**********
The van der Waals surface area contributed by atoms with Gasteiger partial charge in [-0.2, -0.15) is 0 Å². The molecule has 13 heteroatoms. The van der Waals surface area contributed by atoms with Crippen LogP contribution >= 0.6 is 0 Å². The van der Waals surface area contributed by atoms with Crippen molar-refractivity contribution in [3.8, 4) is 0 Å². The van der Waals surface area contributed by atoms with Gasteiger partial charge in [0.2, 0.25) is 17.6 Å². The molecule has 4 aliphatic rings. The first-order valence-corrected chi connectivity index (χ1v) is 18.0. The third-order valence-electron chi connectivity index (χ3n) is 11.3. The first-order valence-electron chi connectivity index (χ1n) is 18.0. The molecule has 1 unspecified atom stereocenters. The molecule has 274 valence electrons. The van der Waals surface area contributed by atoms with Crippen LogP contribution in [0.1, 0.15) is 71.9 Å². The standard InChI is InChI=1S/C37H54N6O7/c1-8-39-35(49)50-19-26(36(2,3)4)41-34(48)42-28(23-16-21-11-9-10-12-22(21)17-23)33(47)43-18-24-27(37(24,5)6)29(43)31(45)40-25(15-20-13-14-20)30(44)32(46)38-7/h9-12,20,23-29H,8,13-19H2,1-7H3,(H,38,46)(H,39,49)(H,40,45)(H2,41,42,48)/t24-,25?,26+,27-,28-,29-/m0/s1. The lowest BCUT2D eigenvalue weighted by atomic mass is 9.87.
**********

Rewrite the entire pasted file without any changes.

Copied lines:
The van der Waals surface area contributed by atoms with Gasteiger partial charge in [-0.2, -0.15) is 0 Å². The molecule has 13 heteroatoms. The van der Waals surface area contributed by atoms with Crippen LogP contribution >= 0.6 is 0 Å². The van der Waals surface area contributed by atoms with Crippen molar-refractivity contribution in [3.8, 4) is 0 Å². The van der Waals surface area contributed by atoms with Gasteiger partial charge in [0.2, 0.25) is 17.6 Å². The molecule has 4 aliphatic rings. The first-order valence-corrected chi connectivity index (χ1v) is 18.0. The third-order valence-electron chi connectivity index (χ3n) is 11.3. The first-order valence-electron chi connectivity index (χ1n) is 18.0. The molecule has 1 unspecified atom stereocenters. The molecule has 274 valence electrons. The van der Waals surface area contributed by atoms with Crippen LogP contribution in [0.1, 0.15) is 71.9 Å². The standard InChI is InChI=1S/C37H54N6O7/c1-8-39-35(49)50-19-26(36(2,3)4)41-34(48)42-28(23-16-21-11-9-10-12-22(21)17-23)33(47)43-18-24-27(37(24,5)6)29(43)31(45)40-25(15-20-13-14-20)30(44)32(46)38-7/h9-12,20,23-29H,8,13-19H2,1-7H3,(H,38,46)(H,39,49)(H,40,45)(H2,41,42,48)/t24-,25?,26+,27-,28-,29-/m0/s1. The lowest BCUT2D eigenvalue weighted by atomic mass is 9.87.